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The life of Cy Grant celebrated in touring exhibition

TALENT: Cy Grant moved effortlessly from qualifying as a barrister to acting, singing and broadcasting

BECAUSE OF a British colour bar, men of African or Asian descent had been prevented from serving in the Second World War which started in 1939. But after losing a large number of servicemen, Britain decided to appeal to the Caribbean for help.

Cy Grant volunteered to join the Royal Air Force In 1940 and passed the test. His decision to join had been prompted solely by a desire for adventure and to get away from what he foresaw would be a dull future in a British colony.

He arrived in England in 1941 with the hope of becoming a Spitfire pilot. It wasn’t to be, as he was commissioned in 1943 as a Navigator of a Lancaster Bomber. After only three bombing missions during June 1943 in the Battle of the Ruhr, the plane was shot down over Holland, two of the crew were killed and the rest of them became prisoners of war in Germany.

After WWII ended in 1945, Cy studied Law as a member of London’s Middle Temple qualifying as a Barrister in 1950, but was unable to find Chambers or any work as a Lawyer. He was forced to turn to show business in order to make a living. In preparation for practicing at the Bar, he had joined an amateur dramatics society in order to enhance my diction. This, he believed, would have helped him as an advocate.

Cy had a successful audition in 1951 with the Laurence Olivier Festival of Britain Company at the St James’ Theatre, London and the following year to the Ziegfield Theatre in New York, USA. Whilst in America, Cy realised that at the end of the tour he would most likely be out of work for some appreciable time. Most of the roles on offer in the profession were what he termed ‘black roles’. So he decided that he would try, on his return to England, to establish myself as a singer as well as an actor.

On his return to London he began his career as a singer of folk songs of the world -love songs, songs of protest and songs with a message, all to become very popular in the 1950s and 60s. He moved effortlessly from qualifying as a barrister to acting and broadcasting.

The BBC’s innovative and ground breaking daily live TV programme TONIGHT was presented by Cliff Michelmore from 1957 to 1965. Cy sang a topical calypso at the start of each programme and songs from a large repertoire of folk songs from around the world when there was a technical hitch, guest arriving late, and other incidents. Cy was the first black celebrity to appear regularly on television in the 1950s.

In 1965, he was acclaimed as Othello at the Phoenix theatre, in Leicester. The following year he starred in Cindy Ella with Cleo Laine at the Garrick theatre, in London.

During 1967 and 1968, Cy’s voice was that of ‘Lieutenant Green’ in Gerry Anderson and Sylvia Anderson’s science fiction series production Captain Scarlet and the Mysterons on Granada TV, which was later transmitted in more than 40 other countries, including the United States, Australia, New Zealand and Japan.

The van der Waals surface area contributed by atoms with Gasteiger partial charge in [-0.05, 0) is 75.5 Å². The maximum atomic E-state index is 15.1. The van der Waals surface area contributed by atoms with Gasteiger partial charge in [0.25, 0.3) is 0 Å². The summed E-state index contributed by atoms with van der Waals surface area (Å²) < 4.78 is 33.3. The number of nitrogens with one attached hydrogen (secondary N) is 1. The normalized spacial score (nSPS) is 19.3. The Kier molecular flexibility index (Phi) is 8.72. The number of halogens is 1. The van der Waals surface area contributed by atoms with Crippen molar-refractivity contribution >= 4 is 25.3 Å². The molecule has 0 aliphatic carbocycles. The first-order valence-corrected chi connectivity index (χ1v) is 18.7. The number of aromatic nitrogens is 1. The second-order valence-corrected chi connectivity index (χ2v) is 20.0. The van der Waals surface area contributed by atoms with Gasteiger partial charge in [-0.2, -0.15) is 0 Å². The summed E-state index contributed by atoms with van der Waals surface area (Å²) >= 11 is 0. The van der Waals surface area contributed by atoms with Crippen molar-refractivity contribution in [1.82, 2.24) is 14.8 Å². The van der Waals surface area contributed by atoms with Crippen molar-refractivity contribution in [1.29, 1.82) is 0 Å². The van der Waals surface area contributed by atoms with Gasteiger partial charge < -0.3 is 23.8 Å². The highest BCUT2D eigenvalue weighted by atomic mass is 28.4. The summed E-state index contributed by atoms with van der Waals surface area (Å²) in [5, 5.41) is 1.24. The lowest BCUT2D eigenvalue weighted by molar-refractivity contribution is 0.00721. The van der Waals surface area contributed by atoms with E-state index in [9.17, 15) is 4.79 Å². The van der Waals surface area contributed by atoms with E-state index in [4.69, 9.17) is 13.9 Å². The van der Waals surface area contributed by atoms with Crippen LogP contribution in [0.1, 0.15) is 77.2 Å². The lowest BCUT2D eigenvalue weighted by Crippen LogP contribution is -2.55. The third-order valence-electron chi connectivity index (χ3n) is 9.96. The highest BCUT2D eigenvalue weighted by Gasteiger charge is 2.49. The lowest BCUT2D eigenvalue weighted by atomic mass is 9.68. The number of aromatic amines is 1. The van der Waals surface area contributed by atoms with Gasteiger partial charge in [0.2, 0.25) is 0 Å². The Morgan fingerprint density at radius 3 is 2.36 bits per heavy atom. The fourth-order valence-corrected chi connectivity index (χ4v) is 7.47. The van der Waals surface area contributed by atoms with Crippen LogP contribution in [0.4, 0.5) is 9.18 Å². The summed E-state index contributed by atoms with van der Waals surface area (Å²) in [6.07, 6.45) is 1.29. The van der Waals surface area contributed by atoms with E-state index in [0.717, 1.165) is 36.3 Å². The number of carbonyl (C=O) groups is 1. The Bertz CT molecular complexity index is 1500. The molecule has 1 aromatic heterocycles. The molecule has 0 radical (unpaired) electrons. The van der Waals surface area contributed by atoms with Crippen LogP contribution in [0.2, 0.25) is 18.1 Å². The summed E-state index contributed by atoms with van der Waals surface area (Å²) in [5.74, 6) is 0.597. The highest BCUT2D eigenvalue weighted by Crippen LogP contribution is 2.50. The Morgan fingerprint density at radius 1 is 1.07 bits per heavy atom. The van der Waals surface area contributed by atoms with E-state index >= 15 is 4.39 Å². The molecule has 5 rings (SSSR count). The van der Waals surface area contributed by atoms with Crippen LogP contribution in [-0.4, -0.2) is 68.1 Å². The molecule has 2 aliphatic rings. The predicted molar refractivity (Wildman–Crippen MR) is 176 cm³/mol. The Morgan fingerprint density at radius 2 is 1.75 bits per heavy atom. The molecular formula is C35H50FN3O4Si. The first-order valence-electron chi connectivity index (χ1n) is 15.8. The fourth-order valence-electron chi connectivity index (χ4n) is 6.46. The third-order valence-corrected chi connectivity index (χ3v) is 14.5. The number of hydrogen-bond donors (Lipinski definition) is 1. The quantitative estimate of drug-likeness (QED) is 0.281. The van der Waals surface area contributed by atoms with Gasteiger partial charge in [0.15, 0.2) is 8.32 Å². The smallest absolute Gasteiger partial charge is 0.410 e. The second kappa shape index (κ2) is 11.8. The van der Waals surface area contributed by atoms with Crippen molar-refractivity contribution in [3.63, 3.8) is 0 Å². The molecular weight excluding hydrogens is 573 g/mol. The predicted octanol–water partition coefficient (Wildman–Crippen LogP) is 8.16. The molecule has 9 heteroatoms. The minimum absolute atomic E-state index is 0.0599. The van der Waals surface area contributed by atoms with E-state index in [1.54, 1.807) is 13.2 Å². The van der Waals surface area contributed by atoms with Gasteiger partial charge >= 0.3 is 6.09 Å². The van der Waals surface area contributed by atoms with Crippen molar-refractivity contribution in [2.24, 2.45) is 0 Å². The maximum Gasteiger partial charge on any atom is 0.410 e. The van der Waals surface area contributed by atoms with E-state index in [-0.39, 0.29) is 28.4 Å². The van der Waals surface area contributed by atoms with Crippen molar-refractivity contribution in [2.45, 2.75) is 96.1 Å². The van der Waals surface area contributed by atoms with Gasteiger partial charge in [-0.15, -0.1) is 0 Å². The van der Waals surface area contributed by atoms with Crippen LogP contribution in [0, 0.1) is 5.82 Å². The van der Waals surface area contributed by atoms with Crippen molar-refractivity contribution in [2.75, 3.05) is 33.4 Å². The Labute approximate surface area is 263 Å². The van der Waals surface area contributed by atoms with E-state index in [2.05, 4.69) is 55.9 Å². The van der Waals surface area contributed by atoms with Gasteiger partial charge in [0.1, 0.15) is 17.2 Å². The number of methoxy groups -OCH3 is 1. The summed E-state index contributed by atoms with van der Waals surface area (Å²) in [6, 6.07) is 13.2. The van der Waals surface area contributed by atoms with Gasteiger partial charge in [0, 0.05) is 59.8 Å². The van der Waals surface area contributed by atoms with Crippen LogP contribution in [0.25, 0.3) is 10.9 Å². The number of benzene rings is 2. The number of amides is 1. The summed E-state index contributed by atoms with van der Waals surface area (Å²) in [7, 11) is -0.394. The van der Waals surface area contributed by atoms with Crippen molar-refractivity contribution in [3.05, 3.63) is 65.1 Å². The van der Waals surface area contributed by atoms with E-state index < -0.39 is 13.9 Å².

Cy also appeared in the films Shaft in Africa with Richard Roundtree (1973) and At the Earth's Core, with Peter Cushing (1976).

John Mapondera and Cy founded the Drum Arts Centre, London, in 1974 with the aim of creating a national centre for the arts of black people. Its main objective was to open doors leading to workshops at the National Theatre and productions at the National itself and eventually, an acknowledgement that black people are as good actors as anyone else.

In 1978, Cy asked the National Theatre if he could do a one-man performance of Aimé Césaire’s poem Return to My Native Land as a platform performance. The reading at the National led to a two-week production at the Theatre Upstairs at the Royal Court Theatre, London; a few months later, he began a tour of Return to My Native Land around the country that lasted for two years.

His work with Drum had been primarily to give black actors a chance to become more proficient by setting up workshops and validating their own identity. During the following years it became clear to him that all minorities in Britain needed to make their cultural identities explicit. So, ‘The Concord Festival Trust’ was set up to run A Festival of Britain’s Multi-cultural Arts.

Whilst on the Concord tour during the 1980s that he read a book that would shape his philosophy of life. It was a slim volume on Chinese wisdom: Tao Te Ching by Lao Tzu, a contemporary of Confucius. But, it was the concept of Negritude that led him to undertake his search for identity and meaning.

At first it seemed that the issue was one of colonialism and racism or at the very least, the pigmentation of one’s skin. Later he realised that it was more to do with mankind’s deracination from Nature and the fragmentary way mankind looked at reality.

Celebrating the Life of Cy Grant, a touring exhibition, is currently on show until November 30th at the Marcus Garvey Library, Tottenham Green Leisure Centre, 1 Philip Lane, London N15 4JA. Admission is free.

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